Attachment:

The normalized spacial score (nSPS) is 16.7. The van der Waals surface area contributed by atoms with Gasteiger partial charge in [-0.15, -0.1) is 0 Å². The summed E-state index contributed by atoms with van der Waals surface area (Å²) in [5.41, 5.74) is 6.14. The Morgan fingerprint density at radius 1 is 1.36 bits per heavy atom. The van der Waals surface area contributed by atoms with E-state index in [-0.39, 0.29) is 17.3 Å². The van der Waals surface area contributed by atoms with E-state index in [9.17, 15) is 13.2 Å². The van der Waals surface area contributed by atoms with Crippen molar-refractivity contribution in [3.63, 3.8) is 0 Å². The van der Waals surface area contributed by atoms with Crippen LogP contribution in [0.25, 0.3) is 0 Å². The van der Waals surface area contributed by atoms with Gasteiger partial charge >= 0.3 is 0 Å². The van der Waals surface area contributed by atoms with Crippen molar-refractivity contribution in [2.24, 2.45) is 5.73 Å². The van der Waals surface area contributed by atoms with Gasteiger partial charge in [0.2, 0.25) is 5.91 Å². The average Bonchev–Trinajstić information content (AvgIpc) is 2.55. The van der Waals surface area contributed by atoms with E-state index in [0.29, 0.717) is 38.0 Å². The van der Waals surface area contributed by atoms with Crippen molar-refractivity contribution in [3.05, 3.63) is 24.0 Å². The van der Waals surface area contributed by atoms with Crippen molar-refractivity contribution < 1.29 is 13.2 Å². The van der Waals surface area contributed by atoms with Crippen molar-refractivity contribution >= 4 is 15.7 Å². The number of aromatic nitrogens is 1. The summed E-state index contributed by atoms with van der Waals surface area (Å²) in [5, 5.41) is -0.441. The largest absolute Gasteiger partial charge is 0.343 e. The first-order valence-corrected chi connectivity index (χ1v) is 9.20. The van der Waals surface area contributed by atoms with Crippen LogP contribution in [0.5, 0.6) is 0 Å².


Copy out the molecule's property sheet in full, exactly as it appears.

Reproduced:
The normalized spacial score (nSPS) is 16.7. The van der Waals surface area contributed by atoms with Gasteiger partial charge in [-0.15, -0.1) is 0 Å². The summed E-state index contributed by atoms with van der Waals surface area (Å²) in [5.41, 5.74) is 6.14. The Morgan fingerprint density at radius 1 is 1.36 bits per heavy atom. The van der Waals surface area contributed by atoms with E-state index in [-0.39, 0.29) is 17.3 Å². The van der Waals surface area contributed by atoms with E-state index in [9.17, 15) is 13.2 Å². The van der Waals surface area contributed by atoms with Crippen molar-refractivity contribution in [3.63, 3.8) is 0 Å². The van der Waals surface area contributed by atoms with Crippen LogP contribution in [0.25, 0.3) is 0 Å². The van der Waals surface area contributed by atoms with Gasteiger partial charge >= 0.3 is 0 Å². The van der Waals surface area contributed by atoms with Crippen molar-refractivity contribution in [2.24, 2.45) is 5.73 Å². The van der Waals surface area contributed by atoms with Gasteiger partial charge in [0.2, 0.25) is 5.91 Å². The average Bonchev–Trinajstić information content (AvgIpc) is 2.55. The van der Waals surface area contributed by atoms with E-state index in [0.29, 0.717) is 38.0 Å². The van der Waals surface area contributed by atoms with Crippen molar-refractivity contribution in [3.05, 3.63) is 24.0 Å². The van der Waals surface area contributed by atoms with Crippen molar-refractivity contribution < 1.29 is 13.2 Å². The van der Waals surface area contributed by atoms with Crippen molar-refractivity contribution >= 4 is 15.7 Å². The number of aromatic nitrogens is 1. The summed E-state index contributed by atoms with van der Waals surface area (Å²) in [5, 5.41) is -0.441. The largest absolute Gasteiger partial charge is 0.343 e. The first-order valence-corrected chi connectivity index (χ1v) is 9.20. The van der Waals surface area contributed by atoms with Crippen LogP contribution in [0.5, 0.6) is 0 Å².